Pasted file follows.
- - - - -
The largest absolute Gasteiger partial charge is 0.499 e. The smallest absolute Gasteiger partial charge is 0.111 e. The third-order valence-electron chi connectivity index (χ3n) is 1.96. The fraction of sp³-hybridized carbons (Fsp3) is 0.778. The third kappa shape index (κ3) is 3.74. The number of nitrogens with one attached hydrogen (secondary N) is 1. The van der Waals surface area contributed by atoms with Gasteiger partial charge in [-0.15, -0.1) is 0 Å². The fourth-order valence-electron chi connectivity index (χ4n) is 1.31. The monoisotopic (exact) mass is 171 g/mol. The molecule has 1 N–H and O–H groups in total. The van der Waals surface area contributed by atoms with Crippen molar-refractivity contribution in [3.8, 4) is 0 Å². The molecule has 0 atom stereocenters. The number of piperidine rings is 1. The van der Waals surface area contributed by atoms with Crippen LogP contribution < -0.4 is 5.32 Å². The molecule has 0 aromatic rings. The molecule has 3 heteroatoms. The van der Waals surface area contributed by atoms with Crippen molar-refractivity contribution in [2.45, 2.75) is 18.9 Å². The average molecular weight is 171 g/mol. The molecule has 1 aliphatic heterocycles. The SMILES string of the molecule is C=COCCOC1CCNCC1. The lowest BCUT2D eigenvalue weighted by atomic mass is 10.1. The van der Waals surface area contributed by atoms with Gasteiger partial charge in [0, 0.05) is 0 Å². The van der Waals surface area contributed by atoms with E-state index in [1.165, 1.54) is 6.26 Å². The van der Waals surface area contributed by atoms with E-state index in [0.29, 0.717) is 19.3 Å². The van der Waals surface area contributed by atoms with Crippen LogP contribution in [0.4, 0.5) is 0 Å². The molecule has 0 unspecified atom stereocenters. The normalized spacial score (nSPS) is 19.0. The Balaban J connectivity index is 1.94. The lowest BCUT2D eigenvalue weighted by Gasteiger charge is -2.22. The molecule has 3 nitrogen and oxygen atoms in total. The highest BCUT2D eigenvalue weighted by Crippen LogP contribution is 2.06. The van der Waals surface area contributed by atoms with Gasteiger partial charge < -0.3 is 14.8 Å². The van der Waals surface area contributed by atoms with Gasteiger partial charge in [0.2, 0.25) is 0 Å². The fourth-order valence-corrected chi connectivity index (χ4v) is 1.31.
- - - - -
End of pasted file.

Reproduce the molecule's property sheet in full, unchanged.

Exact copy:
The largest absolute Gasteiger partial charge is 0.499 e. The smallest absolute Gasteiger partial charge is 0.111 e. The third-order valence-electron chi connectivity index (χ3n) is 1.96. The fraction of sp³-hybridized carbons (Fsp3) is 0.778. The third kappa shape index (κ3) is 3.74. The number of nitrogens with one attached hydrogen (secondary N) is 1. The van der Waals surface area contributed by atoms with Gasteiger partial charge in [-0.15, -0.1) is 0 Å². The fourth-order valence-electron chi connectivity index (χ4n) is 1.31. The monoisotopic (exact) mass is 171 g/mol. The molecule has 1 N–H and O–H groups in total. The van der Waals surface area contributed by atoms with Crippen molar-refractivity contribution in [3.8, 4) is 0 Å². The molecule has 0 atom stereocenters. The number of piperidine rings is 1. The van der Waals surface area contributed by atoms with Crippen LogP contribution < -0.4 is 5.32 Å². The molecule has 0 aromatic rings. The molecule has 3 heteroatoms. The van der Waals surface area contributed by atoms with Crippen molar-refractivity contribution in [2.45, 2.75) is 18.9 Å². The average molecular weight is 171 g/mol. The molecule has 1 aliphatic heterocycles. The SMILES string of the molecule is C=COCCOC1CCNCC1. The lowest BCUT2D eigenvalue weighted by atomic mass is 10.1. The van der Waals surface area contributed by atoms with Gasteiger partial charge in [0, 0.05) is 0 Å². The van der Waals surface area contributed by atoms with E-state index in [1.165, 1.54) is 6.26 Å². The van der Waals surface area contributed by atoms with E-state index in [0.29, 0.717) is 19.3 Å². The van der Waals surface area contributed by atoms with Crippen LogP contribution in [0.4, 0.5) is 0 Å². The molecule has 0 unspecified atom stereocenters. The normalized spacial score (nSPS) is 19.0. The Balaban J connectivity index is 1.94. The lowest BCUT2D eigenvalue weighted by Gasteiger charge is -2.22. The molecule has 3 nitrogen and oxygen atoms in total. The highest BCUT2D eigenvalue weighted by Crippen LogP contribution is 2.06. The van der Waals surface area contributed by atoms with Gasteiger partial charge < -0.3 is 14.8 Å². The van der Waals surface area contributed by atoms with Gasteiger partial charge in [0.2, 0.25) is 0 Å². The fourth-order valence-corrected chi connectivity index (χ4v) is 1.31.